[co-author: Chelsea Tolppanen - Articling Student]
In the recent Ontario Court of Appeal decision in Husky Food Importers & Distributors Ltd. v. JH Whittaker & Sons Limited, 2023 ONCA 260, the Court addressed the question of what standard of proof a party would need to meet in order to establish that an agreement to arbitrate exists, such that a stay of a court proceeding should be granted and the dispute referred to arbitration under Section 9 of Ontario's International Commercial Arbitration Act. The Court found that the applicable standard of proof is that of "arguable case", which is lower than the ordinary balance of probabilities standard, consistent with the prevailing view in Ontario that deference should be given to agreements to arbitrate and the jurisdiction of arbitral tribunals to determine their own jurisdiction.
The Unsigned Distribution Agreement
Husky Food Importers & Distributors Ltd. (Husky Food), an Ontario company, and JH Whittaker & Sons Limited (JH Whittaker), a New Zealand chocolate manufacturer, entered into an initial distribution arrangement under which Husky Food would import, distribute and market JH Whittaker's products in Canada. Husky Food and JH Whittaker sought to negotiate a formal, long-term, exclusive distribution agreement. The parties exchanged drafts of a distribution agreement toward the end of the negotiations. A final version was never signed. The drafts of the distribution agreement included the following arbitration clause:
Where the Customer is located outside of New Zealand, any dispute, controversy or claim arising out of or in connection with these Terms, or any question regarding its existence, breach, termination or invalidity, will be referred to the New Zealand International Arbitration Centre for arbitration in accordance with the New Zealand Arbitration Act 1996. Such arbitration shall also be as follows:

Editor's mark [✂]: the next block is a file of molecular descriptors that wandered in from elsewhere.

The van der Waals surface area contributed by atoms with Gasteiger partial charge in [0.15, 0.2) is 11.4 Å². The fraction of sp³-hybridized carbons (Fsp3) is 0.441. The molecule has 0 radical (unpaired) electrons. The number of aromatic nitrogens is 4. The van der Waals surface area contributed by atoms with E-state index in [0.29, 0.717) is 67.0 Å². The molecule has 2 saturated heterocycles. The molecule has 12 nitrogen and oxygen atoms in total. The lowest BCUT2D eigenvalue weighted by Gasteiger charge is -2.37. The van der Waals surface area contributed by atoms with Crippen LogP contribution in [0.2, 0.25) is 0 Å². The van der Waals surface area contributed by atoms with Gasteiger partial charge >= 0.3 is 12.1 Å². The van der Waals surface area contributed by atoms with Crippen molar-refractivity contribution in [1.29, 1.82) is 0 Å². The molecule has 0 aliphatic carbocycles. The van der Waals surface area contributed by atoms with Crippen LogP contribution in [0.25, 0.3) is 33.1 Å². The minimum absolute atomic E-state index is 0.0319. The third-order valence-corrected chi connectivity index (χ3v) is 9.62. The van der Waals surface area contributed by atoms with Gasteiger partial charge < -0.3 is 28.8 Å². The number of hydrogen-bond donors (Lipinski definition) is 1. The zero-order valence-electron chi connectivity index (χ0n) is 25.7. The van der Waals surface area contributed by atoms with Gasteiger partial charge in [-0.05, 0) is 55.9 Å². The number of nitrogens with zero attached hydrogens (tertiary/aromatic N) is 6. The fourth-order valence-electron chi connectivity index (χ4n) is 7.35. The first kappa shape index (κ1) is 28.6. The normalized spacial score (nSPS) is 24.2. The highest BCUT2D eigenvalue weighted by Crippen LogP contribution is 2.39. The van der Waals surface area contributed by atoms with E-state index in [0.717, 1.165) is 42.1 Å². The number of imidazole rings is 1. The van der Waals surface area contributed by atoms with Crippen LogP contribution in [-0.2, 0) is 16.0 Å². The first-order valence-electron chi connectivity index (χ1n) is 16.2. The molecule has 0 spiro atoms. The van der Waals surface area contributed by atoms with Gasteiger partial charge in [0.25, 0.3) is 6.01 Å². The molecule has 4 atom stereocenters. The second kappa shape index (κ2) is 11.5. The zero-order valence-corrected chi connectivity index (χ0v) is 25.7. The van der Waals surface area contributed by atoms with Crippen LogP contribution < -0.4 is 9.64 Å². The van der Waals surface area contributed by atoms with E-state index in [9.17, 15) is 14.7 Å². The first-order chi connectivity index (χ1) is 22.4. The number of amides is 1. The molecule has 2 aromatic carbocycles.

the number of arbitrators will be: one;
the place of arbitration will be: Wellington, New Zealand; and
the language of the arbitration will be: English.
There was evidence that Husky Food accepted this arbitration clause, including that in its Statement of Claim, Husky Food pled that "[a]fter a lengthy negotiation process, Husky and JHW reached agreement on all the material terms as of May 15, 2020".
Husky Food's Action in the Ontario Superior Court of Justice
A dispute regarding breach of contract arose between the parties and Husky Food commenced an action in the Ontario Superior Court of Justice against JH Whittaker, arguing that the parties had agreed on all the material terms of the distribution agreement, and that JH Whittaker had breached its obligations under that agreement.
JH Whittaker moved to stay Husky Food's action pursuant to Section 9 of Ontario's International Commercial Arbitration Act, which states:
Where, pursuant to article II (3) of the [New York] Convention [on the Recognition and Enforcement of Foreign Arbitral Awards] or article 8 of the [UNCITRAL] Model Law [on International Commercial Arbitration], a court refers the parties to arbitration, the proceedings of the court are stayed with respect to the matters to which the arbitration relates.
Article II(3) of the New York Convention, in turn provides that "when seized of an action in a matter in respect of which the parties have made an agreement [to arbitrate], [the court] shall, at the request of one of the parties, refer the parties to arbitration …". Similarly, Article 8 of the UNCITRAL Model Law provides that "[a] court before which an action is brought in a matter which is the subject of an arbitration agreement shall, if a party so requests … refer the parties to arbitration …".
In effect, all of the Ontario International Commercial Arbitration Act, the New York Convention, and the UNCITRAL Model Law require a domestic court seized with a dispute that is subject to an arbitration agreement to (1) stay court proceedings in respect of such a dispute and (2) refer the dispute to arbitration in accordance with the arbitration agreement.
In response to JH Whittaker's motion to stay proceedings, Husky Food took the position that it never agreed to arbitrate disputes that might arise under the distribution agreement.